Saturday, 7 December 2013

Exquisite Miniatures

BAASA Gauteng was honoured to have the Miniature Art Society of South Africa visit us for a talk and demonstration at our last meeting of the year. 'Exquisite' was the word most uttered around the room.

Some samples of miniature artworks

These delicate works of art are not simply small paintings. Neither are they novelty art. They are meticulous works of fine art and are rendered in fine detail with tiny brushstrokes, good composition, perspective and colour balance - all the aspects of any good fine art.

Val Christie demonstrating her delicate watercolour technique
Work is done using a magnifier to ensure correctness, as the size allows no tolerance for error; a single brushstroke that is out of place becomes a glaring error. Judging is also done using a magnifier so that detail rendering and technique can be carefully scrutinised.

This picture and the one below were part of a 'stamp' challenge
Pen & Ink rendering - cellphone cover gives scale
It is a flawless art form that invites the viewer to look more closely and conveys a feeling of intimacy when held in the palm of one's hand.

The history of miniature art is an ancient one, probably one of the earliest forms of art after rock art. It can be seen across Western and Eastern traditions, from Europe to India and China to Persia, in the illuminated scripts from the 3rd century onwards, sharing links with the miniature portraiture that flourished from the 16th century in Europe. They were usually painted in oil, watercolour or enamel on vellum and even ivory, the latter imbuing the painting with a radiant glow. Nowadays a synthetic form of ivory called 'ivorine' is used, but paintings and pencil work are more commonly executed on hot pressed watercolour paper.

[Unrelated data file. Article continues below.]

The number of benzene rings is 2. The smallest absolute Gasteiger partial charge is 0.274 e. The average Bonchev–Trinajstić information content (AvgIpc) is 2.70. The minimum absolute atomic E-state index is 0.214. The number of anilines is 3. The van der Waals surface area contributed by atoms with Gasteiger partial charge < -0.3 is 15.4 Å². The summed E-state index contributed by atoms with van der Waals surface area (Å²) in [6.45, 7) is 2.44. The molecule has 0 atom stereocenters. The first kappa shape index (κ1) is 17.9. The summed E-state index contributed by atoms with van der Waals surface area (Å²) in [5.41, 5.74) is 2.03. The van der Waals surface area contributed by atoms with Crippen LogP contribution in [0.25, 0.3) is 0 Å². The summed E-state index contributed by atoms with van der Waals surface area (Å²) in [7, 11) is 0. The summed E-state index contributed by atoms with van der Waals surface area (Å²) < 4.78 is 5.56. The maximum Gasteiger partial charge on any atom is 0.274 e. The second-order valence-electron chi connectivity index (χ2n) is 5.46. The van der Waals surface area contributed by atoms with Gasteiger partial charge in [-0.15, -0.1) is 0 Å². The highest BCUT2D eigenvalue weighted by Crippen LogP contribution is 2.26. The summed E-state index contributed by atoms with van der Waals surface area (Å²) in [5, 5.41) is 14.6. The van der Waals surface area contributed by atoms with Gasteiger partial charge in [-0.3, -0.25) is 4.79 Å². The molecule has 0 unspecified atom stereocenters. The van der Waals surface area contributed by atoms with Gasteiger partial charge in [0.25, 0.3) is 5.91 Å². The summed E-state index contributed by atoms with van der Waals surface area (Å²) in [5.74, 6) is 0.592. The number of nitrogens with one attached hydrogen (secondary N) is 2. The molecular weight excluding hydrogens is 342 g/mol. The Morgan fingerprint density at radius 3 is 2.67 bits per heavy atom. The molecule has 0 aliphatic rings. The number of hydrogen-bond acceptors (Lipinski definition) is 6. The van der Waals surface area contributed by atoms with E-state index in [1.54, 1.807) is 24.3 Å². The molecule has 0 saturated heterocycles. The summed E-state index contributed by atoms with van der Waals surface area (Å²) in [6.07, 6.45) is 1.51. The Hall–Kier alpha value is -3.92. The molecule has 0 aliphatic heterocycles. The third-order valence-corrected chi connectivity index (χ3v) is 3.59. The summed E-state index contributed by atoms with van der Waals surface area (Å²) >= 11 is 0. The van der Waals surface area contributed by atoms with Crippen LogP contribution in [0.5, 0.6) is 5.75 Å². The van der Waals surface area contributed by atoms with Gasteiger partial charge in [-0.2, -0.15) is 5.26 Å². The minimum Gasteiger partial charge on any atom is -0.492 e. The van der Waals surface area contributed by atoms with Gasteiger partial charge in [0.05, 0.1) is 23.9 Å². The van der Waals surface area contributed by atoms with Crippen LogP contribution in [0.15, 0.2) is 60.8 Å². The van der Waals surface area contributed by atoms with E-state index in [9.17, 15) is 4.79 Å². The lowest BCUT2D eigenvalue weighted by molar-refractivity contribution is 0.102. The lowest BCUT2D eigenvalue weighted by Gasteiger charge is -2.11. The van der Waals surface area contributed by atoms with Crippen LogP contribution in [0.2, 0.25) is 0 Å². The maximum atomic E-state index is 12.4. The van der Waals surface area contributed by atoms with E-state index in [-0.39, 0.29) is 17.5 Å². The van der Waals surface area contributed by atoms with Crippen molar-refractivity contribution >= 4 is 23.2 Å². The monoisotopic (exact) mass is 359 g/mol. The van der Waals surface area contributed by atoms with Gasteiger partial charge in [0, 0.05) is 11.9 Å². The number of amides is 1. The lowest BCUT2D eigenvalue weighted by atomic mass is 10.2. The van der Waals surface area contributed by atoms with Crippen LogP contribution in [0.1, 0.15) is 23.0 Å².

Strict framing rules are applied

As with botanical art, all framing must be archival as these works are treasured by collectors. Guidelines for the strict size requirements of miniatures can be found on the MASSA website where the one sixth rule is explained.

Anyone wanting to know more about this art form can click here to visit the Miniature Art Society of South Africa's website. Thank you Val Christie, Daphne Carew and Massimo Leone for inspiring us with your enthusiasm and dedication to this delicate art form.

For more photos of this event click here.

1 comment:

  1. Letter from Daphne following the event:

    Massimo and I so enjoyed ourselves, at Witkoppen Wildflower Nursery , telling you all about miniatures. What a lovely morning, meeting some of your members. We are also so proud of our, highly talented, Val Christie.

    We both thank you all for showing such interest and being so friendly to us, we felt quite at home. We do hope that our two Societies will keep in close contact in the future.

    Thank you so much for the wonderful gift voucher, Massimo and I have decided to share this unexpected gift, so, many thanks, wishing you all a blessed Christmas and a peaceful, painterly 2014.

    Best wishes,
    Daphne Carew


Comments will only be posted after moderation by the blog administrator.